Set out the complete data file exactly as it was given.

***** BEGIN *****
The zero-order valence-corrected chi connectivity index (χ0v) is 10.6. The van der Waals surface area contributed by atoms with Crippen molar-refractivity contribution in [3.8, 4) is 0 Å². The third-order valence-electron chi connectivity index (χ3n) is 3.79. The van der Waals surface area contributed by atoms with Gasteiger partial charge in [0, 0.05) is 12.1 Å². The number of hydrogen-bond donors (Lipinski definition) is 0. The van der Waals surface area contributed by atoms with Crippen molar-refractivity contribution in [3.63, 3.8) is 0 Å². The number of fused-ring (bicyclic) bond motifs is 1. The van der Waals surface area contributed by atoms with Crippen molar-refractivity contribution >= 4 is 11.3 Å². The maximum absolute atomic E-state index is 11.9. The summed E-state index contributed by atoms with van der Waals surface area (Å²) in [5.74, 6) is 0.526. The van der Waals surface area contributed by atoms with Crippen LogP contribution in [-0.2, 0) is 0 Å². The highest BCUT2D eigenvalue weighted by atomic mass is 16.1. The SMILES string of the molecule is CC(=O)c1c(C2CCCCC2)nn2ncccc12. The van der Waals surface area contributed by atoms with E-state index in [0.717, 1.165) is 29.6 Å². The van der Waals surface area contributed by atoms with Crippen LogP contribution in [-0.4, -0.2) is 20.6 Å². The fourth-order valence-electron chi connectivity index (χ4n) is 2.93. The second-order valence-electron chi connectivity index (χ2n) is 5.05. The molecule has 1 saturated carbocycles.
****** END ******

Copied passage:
The zero-order valence-corrected chi connectivity index (χ0v) is 10.6. The van der Waals surface area contributed by atoms with Crippen molar-refractivity contribution in [3.8, 4) is 0 Å². The third-order valence-electron chi connectivity index (χ3n) is 3.79. The van der Waals surface area contributed by atoms with Gasteiger partial charge in [0, 0.05) is 12.1 Å². The number of hydrogen-bond donors (Lipinski definition) is 0. The van der Waals surface area contributed by atoms with Crippen molar-refractivity contribution in [3.63, 3.8) is 0 Å². The number of fused-ring (bicyclic) bond motifs is 1. The van der Waals surface area contributed by atoms with Crippen molar-refractivity contribution >= 4 is 11.3 Å². The maximum absolute atomic E-state index is 11.9. The summed E-state index contributed by atoms with van der Waals surface area (Å²) in [5.74, 6) is 0.526. The van der Waals surface area contributed by atoms with Crippen LogP contribution in [-0.2, 0) is 0 Å². The highest BCUT2D eigenvalue weighted by atomic mass is 16.1. The SMILES string of the molecule is CC(=O)c1c(C2CCCCC2)nn2ncccc12. The van der Waals surface area contributed by atoms with E-state index in [0.717, 1.165) is 29.6 Å². The van der Waals surface area contributed by atoms with Crippen LogP contribution in [-0.4, -0.2) is 20.6 Å². The fourth-order valence-electron chi connectivity index (χ4n) is 2.93. The second-order valence-electron chi connectivity index (χ2n) is 5.05. The molecule has 1 saturated carbocycles.